Monthly Archives: November 2017

214 Vista Bella Dr.

  • Karen Cozza Gallery Photo
    Karen uses drought-tolerant California native plants and Mediterranean plants ideal for the Santa Cruz coastal climate.
  • Karen Cozza Mulch and Maples
    Karen benefits from having her garden situated in a redwood grove. The trees provide a constant supply of additional mulch, shade the soil to increase water retention, and house beneficial predators and pollinators.
  • Karren Cozza Fern Garden copy
    In the backyard, Karen grows a variety of ferns which are well adapted to lower canopy of the redwood forest.
  • Karen-Cozza-Gallery-Photo
  • Karren Cozza Rock Garden
    Selecting plants based on the climate of the area is essential to a healthy garden. Here Karen chose plants that are well adapted to full sun.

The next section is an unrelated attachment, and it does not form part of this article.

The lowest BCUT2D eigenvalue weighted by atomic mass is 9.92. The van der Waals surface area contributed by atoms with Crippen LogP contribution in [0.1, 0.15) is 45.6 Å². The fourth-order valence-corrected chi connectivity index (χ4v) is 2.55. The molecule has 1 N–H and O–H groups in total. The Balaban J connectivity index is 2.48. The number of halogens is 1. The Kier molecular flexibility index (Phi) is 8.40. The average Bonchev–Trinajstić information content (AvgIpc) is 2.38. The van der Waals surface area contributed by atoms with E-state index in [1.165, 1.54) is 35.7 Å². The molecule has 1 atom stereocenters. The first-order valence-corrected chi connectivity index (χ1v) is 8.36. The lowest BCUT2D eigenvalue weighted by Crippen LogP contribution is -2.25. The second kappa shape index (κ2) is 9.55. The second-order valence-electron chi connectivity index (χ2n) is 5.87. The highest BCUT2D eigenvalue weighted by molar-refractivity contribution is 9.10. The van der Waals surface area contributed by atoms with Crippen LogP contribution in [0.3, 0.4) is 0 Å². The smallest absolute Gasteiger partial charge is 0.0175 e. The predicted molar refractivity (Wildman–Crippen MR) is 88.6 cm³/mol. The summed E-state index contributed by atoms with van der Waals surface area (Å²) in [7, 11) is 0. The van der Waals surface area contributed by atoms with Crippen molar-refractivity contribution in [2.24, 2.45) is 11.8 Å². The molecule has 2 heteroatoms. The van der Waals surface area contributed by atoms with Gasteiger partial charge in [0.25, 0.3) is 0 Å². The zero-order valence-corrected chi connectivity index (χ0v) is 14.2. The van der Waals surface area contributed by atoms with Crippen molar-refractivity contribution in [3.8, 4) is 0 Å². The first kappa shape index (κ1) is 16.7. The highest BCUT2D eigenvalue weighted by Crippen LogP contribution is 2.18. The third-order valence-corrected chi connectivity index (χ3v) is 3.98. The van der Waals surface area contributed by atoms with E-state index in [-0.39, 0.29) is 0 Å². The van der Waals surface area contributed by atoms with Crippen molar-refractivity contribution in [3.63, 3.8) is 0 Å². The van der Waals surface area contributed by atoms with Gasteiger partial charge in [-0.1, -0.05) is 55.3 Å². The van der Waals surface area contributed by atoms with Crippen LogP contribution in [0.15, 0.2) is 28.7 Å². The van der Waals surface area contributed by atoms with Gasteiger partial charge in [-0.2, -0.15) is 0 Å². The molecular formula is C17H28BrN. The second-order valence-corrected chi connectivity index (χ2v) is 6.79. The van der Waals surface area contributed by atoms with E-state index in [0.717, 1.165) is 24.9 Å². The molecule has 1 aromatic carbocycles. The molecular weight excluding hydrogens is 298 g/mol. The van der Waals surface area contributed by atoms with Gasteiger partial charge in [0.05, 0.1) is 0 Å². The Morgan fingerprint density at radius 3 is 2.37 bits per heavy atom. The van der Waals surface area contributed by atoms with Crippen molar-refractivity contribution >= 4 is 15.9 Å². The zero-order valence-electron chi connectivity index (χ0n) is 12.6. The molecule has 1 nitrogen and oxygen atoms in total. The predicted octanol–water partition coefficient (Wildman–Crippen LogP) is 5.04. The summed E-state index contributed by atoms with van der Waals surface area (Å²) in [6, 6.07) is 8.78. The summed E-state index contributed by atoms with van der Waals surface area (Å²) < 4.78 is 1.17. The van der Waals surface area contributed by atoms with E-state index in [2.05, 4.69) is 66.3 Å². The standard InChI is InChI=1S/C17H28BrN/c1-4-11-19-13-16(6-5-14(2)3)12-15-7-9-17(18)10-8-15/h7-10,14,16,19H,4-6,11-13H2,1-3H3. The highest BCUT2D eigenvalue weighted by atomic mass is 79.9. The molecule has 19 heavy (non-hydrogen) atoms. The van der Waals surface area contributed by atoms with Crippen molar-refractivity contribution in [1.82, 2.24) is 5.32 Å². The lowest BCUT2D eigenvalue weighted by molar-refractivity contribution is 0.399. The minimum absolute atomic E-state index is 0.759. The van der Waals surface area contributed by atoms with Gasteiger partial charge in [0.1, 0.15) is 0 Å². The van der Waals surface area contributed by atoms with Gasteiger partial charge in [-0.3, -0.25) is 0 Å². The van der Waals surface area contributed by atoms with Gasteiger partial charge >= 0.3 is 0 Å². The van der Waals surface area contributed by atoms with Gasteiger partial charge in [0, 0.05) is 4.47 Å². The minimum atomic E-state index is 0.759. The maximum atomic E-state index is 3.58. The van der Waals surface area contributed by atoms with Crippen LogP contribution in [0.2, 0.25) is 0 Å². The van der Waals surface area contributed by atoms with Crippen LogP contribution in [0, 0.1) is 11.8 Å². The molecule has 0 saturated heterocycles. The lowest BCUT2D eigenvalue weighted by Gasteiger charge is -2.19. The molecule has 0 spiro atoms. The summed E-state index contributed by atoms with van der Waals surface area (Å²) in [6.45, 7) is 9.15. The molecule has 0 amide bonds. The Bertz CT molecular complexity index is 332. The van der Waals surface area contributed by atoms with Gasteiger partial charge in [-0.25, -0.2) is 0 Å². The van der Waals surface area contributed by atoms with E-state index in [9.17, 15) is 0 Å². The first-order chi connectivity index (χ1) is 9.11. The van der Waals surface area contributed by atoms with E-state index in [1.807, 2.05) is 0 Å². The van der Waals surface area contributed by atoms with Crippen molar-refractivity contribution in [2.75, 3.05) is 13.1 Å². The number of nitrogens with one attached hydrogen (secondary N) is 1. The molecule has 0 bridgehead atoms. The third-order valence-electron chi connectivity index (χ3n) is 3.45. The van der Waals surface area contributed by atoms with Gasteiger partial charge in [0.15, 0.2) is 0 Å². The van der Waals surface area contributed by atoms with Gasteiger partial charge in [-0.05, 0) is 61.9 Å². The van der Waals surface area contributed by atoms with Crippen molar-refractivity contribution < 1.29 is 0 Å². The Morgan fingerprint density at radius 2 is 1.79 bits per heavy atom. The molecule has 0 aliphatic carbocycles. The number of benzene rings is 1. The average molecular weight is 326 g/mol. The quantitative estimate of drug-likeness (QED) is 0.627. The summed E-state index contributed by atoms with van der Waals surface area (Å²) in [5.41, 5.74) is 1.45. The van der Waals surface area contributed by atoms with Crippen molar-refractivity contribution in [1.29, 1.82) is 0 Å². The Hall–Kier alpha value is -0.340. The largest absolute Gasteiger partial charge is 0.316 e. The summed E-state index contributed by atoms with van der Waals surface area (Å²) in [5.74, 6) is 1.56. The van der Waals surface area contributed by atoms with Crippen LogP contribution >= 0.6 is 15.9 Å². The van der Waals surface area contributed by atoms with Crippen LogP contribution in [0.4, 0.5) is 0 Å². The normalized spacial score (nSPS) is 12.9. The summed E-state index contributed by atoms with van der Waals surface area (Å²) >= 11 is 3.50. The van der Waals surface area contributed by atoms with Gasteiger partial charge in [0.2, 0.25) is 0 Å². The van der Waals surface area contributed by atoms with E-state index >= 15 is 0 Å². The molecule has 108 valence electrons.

Santa Cruz High School Garden

  • Gallery-Photo
  • Rainwater Feature
    The garden harvests rainwater which is later used by the students to help water their vegetable garden. Growing food can use a lot of water, so harvesting stormwater helps to build a more water resilient community.
  • MBFL Sign
  • GSE sign
    Global Student Embassy teaches the students of Santa Cruz High important ecological practices like composting, cover cropping, and cultivating the soil.
  • Gallery Photo
    Students are able to grow food in raised beds separated by mulched paths.
  • Mulch and Raised Bed
    Located behind the school's athletic fields, the garden gives students a place to meet and work together around the common goal of good land stewardship.
  • Planter Box
    The garden frequently experiences damages from pesty moles. One way to work around this issue is to build planter boxes.